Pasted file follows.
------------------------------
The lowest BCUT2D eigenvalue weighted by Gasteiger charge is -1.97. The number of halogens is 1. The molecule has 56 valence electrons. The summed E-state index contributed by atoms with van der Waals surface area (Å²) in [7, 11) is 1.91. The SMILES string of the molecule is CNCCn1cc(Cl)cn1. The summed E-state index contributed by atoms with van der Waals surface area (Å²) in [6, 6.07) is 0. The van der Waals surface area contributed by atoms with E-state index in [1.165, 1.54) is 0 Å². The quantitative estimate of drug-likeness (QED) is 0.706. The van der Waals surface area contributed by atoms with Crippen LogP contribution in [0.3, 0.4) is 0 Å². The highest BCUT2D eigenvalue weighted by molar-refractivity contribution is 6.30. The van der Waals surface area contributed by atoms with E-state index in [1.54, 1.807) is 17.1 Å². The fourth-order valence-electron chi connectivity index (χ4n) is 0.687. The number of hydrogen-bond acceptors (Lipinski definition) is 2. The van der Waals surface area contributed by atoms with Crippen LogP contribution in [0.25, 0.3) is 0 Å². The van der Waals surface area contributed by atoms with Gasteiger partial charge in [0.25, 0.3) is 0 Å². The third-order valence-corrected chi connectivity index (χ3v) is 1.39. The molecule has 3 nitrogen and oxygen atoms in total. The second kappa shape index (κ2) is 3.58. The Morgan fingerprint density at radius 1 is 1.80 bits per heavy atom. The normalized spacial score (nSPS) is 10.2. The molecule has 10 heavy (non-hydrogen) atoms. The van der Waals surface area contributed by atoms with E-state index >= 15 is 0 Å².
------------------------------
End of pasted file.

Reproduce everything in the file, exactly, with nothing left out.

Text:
The lowest BCUT2D eigenvalue weighted by Gasteiger charge is -1.97. The number of halogens is 1. The molecule has 56 valence electrons. The summed E-state index contributed by atoms with van der Waals surface area (Å²) in [7, 11) is 1.91. The SMILES string of the molecule is CNCCn1cc(Cl)cn1. The summed E-state index contributed by atoms with van der Waals surface area (Å²) in [6, 6.07) is 0. The van der Waals surface area contributed by atoms with E-state index in [1.165, 1.54) is 0 Å². The quantitative estimate of drug-likeness (QED) is 0.706. The van der Waals surface area contributed by atoms with Crippen LogP contribution in [0.3, 0.4) is 0 Å². The highest BCUT2D eigenvalue weighted by molar-refractivity contribution is 6.30. The van der Waals surface area contributed by atoms with E-state index in [1.54, 1.807) is 17.1 Å². The fourth-order valence-electron chi connectivity index (χ4n) is 0.687. The number of hydrogen-bond acceptors (Lipinski definition) is 2. The van der Waals surface area contributed by atoms with Crippen LogP contribution in [0.25, 0.3) is 0 Å². The van der Waals surface area contributed by atoms with Gasteiger partial charge in [0.25, 0.3) is 0 Å². The third-order valence-corrected chi connectivity index (χ3v) is 1.39. The molecule has 3 nitrogen and oxygen atoms in total. The second kappa shape index (κ2) is 3.58. The Morgan fingerprint density at radius 1 is 1.80 bits per heavy atom. The normalized spacial score (nSPS) is 10.2. The molecule has 10 heavy (non-hydrogen) atoms. The van der Waals surface area contributed by atoms with E-state index >= 15 is 0 Å².